When Triumph the Insult Comic Dog appeared at an event for Republican presidential candidate Ted Cruz in New Hampshire, everyone started asking themselves one of two questions.
- Where is security?
- Why the hell is the foul-mouthed dog puppet from the Late Show with Conan O’Brien here?
Funny or Die and Hulu answered the second question promptly by announcing Triumph’s Election Special 2016, which would stream exclusively on Hulu in February. The first query, however, was largely ignored by the press. Sure, Cruz ignored comedian Robert Smigel’s questions, but he never called for security to remove him, his puppet and his camera crew. Yet the staff at the First-in-the-Nation Presidential Town Hall event in Nashua, N.H. this past Saturday weren’t as forgiving.
Comedian Robert Smigel and his puppet, Triumph the Insult comic Dog wanted to share in the spirit of American Democracy by poking a little fun at Presidential Election politics. But their noble effort clashed with those who wanted to make sure the railroad (or in this case, a multi-candidate event called the First In The Nation Forum Presidential Town Hall, sponsored by the New Hampshire Republican Party, for voters in the February 9, 2016 New Hampshire Primary) ran on time.
The multi-candidate event, which featured speeches from many of the Republican hopefuls, apparently didn’t have the patience for Smigel’s bit. In fact, the crew didn’t even have a chance to do anything — they were simply sitting quietly during Senator Rand Paul’s (R-Kentucky) address when they were escorted out of the room by suited men hired to police the event.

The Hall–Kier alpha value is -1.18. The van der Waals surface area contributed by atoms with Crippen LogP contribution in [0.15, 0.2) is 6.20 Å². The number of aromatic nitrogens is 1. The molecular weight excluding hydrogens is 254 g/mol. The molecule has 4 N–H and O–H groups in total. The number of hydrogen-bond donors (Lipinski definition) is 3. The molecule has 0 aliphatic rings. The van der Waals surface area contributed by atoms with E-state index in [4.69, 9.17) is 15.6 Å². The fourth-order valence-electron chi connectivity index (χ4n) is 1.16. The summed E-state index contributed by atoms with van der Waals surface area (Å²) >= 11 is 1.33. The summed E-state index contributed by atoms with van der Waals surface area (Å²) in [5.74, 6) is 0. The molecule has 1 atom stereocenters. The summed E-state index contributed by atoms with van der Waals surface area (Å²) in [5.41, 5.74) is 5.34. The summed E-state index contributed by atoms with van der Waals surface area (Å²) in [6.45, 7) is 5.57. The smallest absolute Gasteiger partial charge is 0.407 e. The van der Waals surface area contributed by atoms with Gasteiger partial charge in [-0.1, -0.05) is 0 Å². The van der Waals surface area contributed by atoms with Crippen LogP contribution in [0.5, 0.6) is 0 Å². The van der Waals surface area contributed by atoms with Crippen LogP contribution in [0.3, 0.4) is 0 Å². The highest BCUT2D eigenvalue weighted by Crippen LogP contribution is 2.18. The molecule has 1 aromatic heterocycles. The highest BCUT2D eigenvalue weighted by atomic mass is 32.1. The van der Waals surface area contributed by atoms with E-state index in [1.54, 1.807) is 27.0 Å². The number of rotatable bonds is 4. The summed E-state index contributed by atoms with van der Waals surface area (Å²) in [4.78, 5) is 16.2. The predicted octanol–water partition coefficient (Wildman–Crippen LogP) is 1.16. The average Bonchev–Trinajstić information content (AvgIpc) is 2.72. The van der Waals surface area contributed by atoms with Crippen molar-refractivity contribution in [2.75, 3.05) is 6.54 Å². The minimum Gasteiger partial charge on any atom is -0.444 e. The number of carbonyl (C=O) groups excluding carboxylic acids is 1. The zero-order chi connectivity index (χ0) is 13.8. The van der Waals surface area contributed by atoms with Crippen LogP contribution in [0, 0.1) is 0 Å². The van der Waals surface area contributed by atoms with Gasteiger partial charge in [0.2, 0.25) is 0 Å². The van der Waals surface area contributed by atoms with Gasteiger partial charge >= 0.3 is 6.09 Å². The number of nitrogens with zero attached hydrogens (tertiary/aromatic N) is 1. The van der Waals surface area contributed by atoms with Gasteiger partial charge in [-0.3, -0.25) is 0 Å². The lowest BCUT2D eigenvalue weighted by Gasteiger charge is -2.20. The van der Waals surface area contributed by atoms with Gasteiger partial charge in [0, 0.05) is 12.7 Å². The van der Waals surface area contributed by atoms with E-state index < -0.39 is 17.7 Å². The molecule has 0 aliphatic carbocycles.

According to a brief interview with Smigel:
INTERVIEWER: They got complaints from people that you were disruptive.
SMIGEL: By sitting down and having a puppet with me. A common disruption around here, I guess… If you see people carrying these [holds up Triumph puppet] in a bag, run for the hills. They’re terribly dangerous people. This paw with a microphone has a long reach. It could reach a candidate and potentially make them want to pet it.
Smigel and his crew tried to gain reentry into the First-in-the-Nation Presidential Town Hall. At one point, he and his crew got New Hampshire State Representative Joe Hannon on camera for an interview and used the brief connection to appeal to the event staff. It didn’t work.
“Can you get me back in?” he asked. Hannon turned to a person or persons off camera, and a disembodied voice within speaking distance of the boom microphone answered without hesitation: “No.”